When D’Angelo finally returned with Black Messiah in December 2014, the long-awaited album anointed Kendra Foster as a funk-soul Mary Magdalene. Co-writer on eight of the album’s 12 tracks—including the Grammy-winning “Really Love”—Foster continued her coming out party as a background singer with D’Angelo & the Vanguard on The Second Coming Tour last year. And her mystique played its own part in D’s resurrection: she gave no interviews. Dig up the former P-Funk singer’s independent debut for clues (spring 2014’s Myriadmorphonicbiocorpomelodicrealityshapeshifter), and her silence seemed to say.
Kendra Foster, her new self-titled album, breaks the silence. Foster’s “overnight success” came through stints with bands like Smoke, Fish-n-Grits, Concept and Children of Production, plus paying dues touring as a Parliament-Funkadelic All-Star. (The Tallahassee native first met P-Funk founder George Clinton as a former Florida A&M jazz studies major.) Now, with Chaka Khan and ’70s soul-influenced singles of her own—see “Promise to Stay Here”—she leaves no doubt about who she is and what she’s bringing to the table.
How did you meet D’Angelo?
There were many near misses, but around 2008, George Clinton was having a birthday party in L.A. I was ready to leave and a bunch of people in the band were all on the party bus outside. George’s daughter comes on [the bus], and on her phone she had a picture of D’Angelo. I was like, “Put us in touch!”
So a few months later, I was on a layover and I got the nerve. “Hello, may I speak with D’Angelo…? This is Kendra Foster, the girl from P-Funk. The redhead one, not the white girl… [laughter] I’d always wanted to work with you.” He was just, “OK, yeah, cool. Send me a sample.” I sent him a sample of my writing. He had actually recognized me and was already trying to find me because he saw me perform on the Montreux Jazz Festival with P-Funk.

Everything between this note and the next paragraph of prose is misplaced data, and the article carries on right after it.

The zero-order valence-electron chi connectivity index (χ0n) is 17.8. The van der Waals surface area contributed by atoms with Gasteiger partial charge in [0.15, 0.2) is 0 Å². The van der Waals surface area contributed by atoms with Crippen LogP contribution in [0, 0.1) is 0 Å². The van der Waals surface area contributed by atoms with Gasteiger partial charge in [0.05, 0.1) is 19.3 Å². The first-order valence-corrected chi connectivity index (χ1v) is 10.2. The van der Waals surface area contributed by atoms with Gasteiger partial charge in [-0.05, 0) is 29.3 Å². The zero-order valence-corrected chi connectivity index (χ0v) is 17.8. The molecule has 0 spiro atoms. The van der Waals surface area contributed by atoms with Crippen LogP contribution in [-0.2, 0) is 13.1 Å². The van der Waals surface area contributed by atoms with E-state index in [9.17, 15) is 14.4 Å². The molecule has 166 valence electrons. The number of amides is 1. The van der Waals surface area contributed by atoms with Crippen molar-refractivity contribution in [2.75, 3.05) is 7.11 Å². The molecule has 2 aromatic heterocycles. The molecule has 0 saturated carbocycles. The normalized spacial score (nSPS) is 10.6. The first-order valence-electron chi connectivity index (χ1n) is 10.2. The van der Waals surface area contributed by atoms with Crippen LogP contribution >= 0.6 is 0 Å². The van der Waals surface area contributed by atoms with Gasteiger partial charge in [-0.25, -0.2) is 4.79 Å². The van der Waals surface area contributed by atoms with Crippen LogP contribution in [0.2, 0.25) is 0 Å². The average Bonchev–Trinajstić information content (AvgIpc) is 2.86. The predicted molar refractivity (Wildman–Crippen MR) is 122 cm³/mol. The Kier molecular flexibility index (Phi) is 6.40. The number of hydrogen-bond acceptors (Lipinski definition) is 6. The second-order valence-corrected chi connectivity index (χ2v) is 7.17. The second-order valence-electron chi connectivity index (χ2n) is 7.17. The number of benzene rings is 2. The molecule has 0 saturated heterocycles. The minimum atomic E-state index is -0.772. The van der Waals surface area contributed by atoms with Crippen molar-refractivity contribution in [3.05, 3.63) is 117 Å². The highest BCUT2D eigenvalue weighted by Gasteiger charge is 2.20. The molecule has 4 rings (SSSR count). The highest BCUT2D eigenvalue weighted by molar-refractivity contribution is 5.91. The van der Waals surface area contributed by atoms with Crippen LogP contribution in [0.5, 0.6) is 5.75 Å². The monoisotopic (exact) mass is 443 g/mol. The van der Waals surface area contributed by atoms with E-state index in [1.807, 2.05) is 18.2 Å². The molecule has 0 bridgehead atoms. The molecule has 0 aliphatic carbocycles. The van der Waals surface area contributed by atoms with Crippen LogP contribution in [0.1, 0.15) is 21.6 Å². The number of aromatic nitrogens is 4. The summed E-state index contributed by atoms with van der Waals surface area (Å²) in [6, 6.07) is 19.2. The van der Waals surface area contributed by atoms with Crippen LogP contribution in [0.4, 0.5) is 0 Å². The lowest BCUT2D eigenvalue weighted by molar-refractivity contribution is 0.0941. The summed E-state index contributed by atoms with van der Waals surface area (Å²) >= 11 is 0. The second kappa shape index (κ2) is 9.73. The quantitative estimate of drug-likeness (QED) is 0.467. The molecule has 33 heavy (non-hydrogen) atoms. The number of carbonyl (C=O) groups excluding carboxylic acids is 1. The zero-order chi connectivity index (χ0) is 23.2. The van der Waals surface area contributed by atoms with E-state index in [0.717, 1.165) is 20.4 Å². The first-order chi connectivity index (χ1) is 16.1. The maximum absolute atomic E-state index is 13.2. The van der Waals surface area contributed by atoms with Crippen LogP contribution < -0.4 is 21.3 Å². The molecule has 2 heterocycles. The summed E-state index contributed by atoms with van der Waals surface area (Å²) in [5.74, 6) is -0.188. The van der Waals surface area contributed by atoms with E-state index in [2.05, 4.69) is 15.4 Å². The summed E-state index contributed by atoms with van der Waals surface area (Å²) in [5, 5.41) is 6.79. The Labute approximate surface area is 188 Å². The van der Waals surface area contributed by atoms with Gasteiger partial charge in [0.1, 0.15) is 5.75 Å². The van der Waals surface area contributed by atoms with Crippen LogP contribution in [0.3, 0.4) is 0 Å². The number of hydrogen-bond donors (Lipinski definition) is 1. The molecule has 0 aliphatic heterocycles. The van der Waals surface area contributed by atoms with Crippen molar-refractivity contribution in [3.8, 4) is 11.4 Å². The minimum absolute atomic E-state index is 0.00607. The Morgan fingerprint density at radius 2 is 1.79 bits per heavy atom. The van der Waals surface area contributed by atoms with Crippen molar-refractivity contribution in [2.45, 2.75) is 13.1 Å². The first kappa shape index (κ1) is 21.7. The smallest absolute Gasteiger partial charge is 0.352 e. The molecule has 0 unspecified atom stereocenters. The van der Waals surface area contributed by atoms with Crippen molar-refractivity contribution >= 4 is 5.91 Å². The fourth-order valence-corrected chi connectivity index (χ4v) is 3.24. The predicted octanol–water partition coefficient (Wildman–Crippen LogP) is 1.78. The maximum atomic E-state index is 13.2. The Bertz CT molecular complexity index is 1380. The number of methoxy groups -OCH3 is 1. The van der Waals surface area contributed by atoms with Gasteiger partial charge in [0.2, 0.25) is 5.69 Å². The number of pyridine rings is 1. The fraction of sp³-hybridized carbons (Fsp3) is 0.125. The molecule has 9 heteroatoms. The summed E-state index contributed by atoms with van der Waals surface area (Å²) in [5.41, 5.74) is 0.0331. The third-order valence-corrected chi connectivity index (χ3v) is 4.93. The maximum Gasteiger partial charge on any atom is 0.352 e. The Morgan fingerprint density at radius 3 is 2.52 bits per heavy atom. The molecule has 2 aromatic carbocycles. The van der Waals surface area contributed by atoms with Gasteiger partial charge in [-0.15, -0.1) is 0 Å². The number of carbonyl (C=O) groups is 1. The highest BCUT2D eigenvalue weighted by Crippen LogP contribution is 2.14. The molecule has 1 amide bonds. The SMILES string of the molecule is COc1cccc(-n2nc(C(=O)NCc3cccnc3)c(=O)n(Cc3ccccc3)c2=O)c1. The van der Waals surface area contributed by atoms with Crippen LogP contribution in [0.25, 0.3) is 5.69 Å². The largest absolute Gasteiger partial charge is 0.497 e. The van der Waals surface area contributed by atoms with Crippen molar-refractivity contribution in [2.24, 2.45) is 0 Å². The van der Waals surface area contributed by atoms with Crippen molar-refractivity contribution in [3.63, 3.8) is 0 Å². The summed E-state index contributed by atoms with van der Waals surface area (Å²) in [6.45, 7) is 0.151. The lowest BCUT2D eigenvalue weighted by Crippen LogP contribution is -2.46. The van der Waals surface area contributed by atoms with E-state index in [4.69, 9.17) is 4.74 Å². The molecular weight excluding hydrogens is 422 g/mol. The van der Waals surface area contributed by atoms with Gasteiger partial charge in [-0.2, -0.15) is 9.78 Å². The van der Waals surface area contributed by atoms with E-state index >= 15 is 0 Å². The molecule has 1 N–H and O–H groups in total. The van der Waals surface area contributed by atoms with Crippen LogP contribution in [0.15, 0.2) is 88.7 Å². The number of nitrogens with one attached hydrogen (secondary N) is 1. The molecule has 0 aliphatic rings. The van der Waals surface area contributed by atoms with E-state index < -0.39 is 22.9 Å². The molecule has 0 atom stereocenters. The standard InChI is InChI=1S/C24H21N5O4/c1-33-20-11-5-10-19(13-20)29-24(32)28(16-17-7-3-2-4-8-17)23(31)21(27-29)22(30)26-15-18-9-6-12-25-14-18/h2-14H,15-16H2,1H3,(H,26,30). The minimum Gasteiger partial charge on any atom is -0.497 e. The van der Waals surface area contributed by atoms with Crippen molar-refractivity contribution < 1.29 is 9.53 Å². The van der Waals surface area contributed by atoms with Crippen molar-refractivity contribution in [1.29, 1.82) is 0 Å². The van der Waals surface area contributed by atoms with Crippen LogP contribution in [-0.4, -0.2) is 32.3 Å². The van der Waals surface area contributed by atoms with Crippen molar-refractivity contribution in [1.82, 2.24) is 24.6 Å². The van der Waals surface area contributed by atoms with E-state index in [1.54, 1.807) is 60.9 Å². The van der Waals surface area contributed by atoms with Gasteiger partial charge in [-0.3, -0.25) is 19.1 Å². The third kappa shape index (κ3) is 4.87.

We could never connect until I moved [to Brooklyn] in 2009. We met up at the studio, and only then he played me some of the stuff that was soon to be on Black Messiah. And then some things were created fresh.
How were those sessions for you?
Well, it was amazing. At first it started off more submission-and-approval, with things like “Sugah Daddy,” “Ain’t That Easy,” “Really Love” and a couple of others, where I’d be filling in the blanks and I’d check back with him. But then there were times where we’d actually be able to just sit together in the studio, which was really awesome. I find him very kindred musically. And his notes were excellent. They were very intellectual; I felt intellectually challenged. “Hey, say something like what James Baldwin would say through Dorothy Parker’s voice” or something. And you’d be like, “Yeah!” [laughter] He really is brilliant musically. I didn’t have to change my voice to write with him. I really was able to be myself and speak out about issues, social injustice, the community and inhumanity at large.
Did he offer anything for your album?
He said I could have a little ditty, but that may have to come on the second album. There’s still more stuff to come from D’Angelo & the Vanguard; it’s in the works.
“Promise to Stay Here” recalls Rufus’s “Tell Me Something Good.” How do you find your own voice through allowing other people to influence you?
Belita Woods—she was with a group called Brainstorm, later played on Journey to the Light (amazing album) and with P-Funk—showed me my voice in a way, by being an older version [of me]. I don’t mind mimicking. Because I couldn’t find my voice until I realized that mimicking and just loving it so much you wanted to duplicate it gives you your own vocabulary to be your own author, with your own voice. The mimicking builds the vocabulary.